I was watching the news this weekend and there was a segment where a baker was demonstrating how to decorate cakes. At the end of her demonstration, she showed off cupcakes that she had decorated especially for Memorial Day. They were bright red, white and aqua blue. Then, with chipper voice she joyously explained that the cupcake icing design resembled fireworks.
Memorial Day is not a day to hold celebrations, in truth, it is a yearly national funeral for our military dead. It is a day of remembrance….of loss…not victory, freedom or national pride. It is the day to think about all of those young men and women whose lives were cut short and whose beautiful bodies were torn, mutilated and so grievousness wounded that they could not survive their injuries. Their trauma and deaths were horrific.
I have been reading the book, “Unbroken”. This book is about World War II soldier Louis Zamperini, an Olympic runner, who spent much of World War II as a Japanese Prisoner of War after his plane was shot down over the Pacific Ocean. The brutality of his war experiences are so vividly described as to, at times, seem to be frankly unbelievable.
I do believe them, because I have had the privilege of knowing many veterans both personally and professionally and their stories were oftentimes very similar to Mr. Zamperini’s.
For instance, take my friend El. Now in his nineties, he is the last man left on this side of the turf from his army unit. I first met El on a World War II Honorflight. I was his caregiver and he was one of my folks.
That day as we chatted together, he mentioned that he had once been a Japanese prisoner of war for four hours. I chuckled and said that nobody was a Japanese prisoner of war for a couple of hours, how did he manage that?
He then told me how this happened. His platoon had been ambushed, all of them were killed outright or wounded. For the next several hours Japanese soldiers walked among those American boys, stabbing them with their bayonets to see if anyone was left alive. Any groan that was heard, was quickly followed by a gun shot. El always says the same thing, “Thank, God, I fell on my stomach and that my eyelids never fluttered.”
Then, there was Sid Schmuckler. What a great name! Sid was quite a guy, at over 90 years of age, he still worked every day and drove himself to his office on Minnesota’s freeways in his station wagon. Sid was a navy man and fought in the Pacific. He was a beach commander.
The night before an invasion was launched, he would go ashore to scout the position and help radio our soldiers ashore. He was a beach commander on Iwo Jima and was in a few other very notable battles.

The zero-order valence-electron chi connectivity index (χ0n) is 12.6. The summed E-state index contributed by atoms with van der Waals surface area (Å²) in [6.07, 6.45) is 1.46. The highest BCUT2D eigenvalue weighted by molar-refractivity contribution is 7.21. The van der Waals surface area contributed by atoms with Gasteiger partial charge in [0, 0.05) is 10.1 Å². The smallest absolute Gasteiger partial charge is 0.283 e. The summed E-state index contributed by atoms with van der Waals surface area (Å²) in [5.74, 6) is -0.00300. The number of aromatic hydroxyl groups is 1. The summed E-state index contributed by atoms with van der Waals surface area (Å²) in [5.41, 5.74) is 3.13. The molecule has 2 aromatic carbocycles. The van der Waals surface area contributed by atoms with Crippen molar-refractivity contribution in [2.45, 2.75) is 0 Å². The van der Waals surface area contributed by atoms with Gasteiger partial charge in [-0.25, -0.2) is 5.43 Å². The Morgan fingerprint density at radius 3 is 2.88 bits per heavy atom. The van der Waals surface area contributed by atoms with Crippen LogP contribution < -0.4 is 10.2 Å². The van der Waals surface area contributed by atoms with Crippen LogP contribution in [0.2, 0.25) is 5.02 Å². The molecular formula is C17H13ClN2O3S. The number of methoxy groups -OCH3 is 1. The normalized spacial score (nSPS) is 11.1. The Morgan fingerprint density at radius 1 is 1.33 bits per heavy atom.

Sid could tell me about boys, who were just his age, that he had seen blown to bits just as matter of fact as if he was describing restaurant menu. He did have this sad chuckle about the ironies of war that he had witnessed.
He once told me about this chaplain that was walking right down the beach on Iwo Jima as it was being heavily shelled and under constant fire by the enemy. From behind their fortified breastworks, he and the soldiers with him screamed at the chaplain to get down! The chaplain, as calm as if he was taking a Sunday stroll, just kept walking down that bomb pocked beach, stopping to check on each wounded, dying or dead soldier in his path.
As they were yelling at the chaplain, the boy next to Sid took a bullet to the head. Still alive, it was immediately determined that his wound was mortal. When the chaplain was much closer to Sid, he was grabbed and thrown behind the breastworks. Sid pointed at the young dying soldier and asked the chaplain, to give the Catholic boy last rites.
The chaplain quickly went about his business. Just as he concluded, the young soldier breathed his last. As he closed the boy’s eyes the chaplain said, “I hope his Catholic mama never learns that a Ra bi administered her son’s last rites.” Before anyone could detain him, the chaplain quickly leaped from relative safety of the breastworks and continued his mission of mercy on that beach.
However, there was one war story that brought instant tears to Sid’s eyes. He was back on his ship, the war nearly over, and they were smack dab in the middle of the entire Pacific armada with vast air power protecting the fleet. American air superiority was so complete that even Kamikaze’s were no longer considered much of a threat. He finally felt safe from the enemy.
The ship next to his was a hospital ship. That evening, the deck of the hospital ship was brightly lit as the nurses and doctors operated feverishly to save the lives of wounded soldiers.
Sid was on the deck watching the hospital ship when one lone blip showed up on his ship’s radar. It was determined that it had to be an American plane….it wasn’t. The Kamikaze pilot targeted the hospital ship. His plane crashed onto the ship’s deck and burst into flames as it skidded across the top of the entire ship. I can still hear the despair in Sid’s voice as he described the horrific scene, “He killed all of the nurses, those girls, those girls, they all died!”
Memorial Day is set aside for us to think about human cost of war and to solemnly remember and honor our nation’s military dead and their families.
It is not about ……cupcakes
My Uncle Wendall Laverne Larson at age 23 died serving his country during the Korean War. Wendall’s toe tag His military records state that, “Cpl. Larson was KIA at approx 1900 hours, …
My Uncle Wendall Laverne Larson at age 23 died serving his country during the Korean War. Wendall’s toe tag
His military records state that,
“Cpl. Larson was KIA at approx 1900 hours, on 22 October 1951, near Nodong-Ni, North Korea. Type and Location of wounds are unknown. His body was recovered and positively identified by SFC Norlan W. Schultz, Company “I”, 19th Infantry Regiment.”
Cpl. Wendall Laverne Larson
His parent’s, George and Esther Larson, were notified of his death by telegram on a Sunday as they arrived home from visting relatives. Grandmother Esther’s letter to her sister
The official government notification came later. Letter of death notification to family.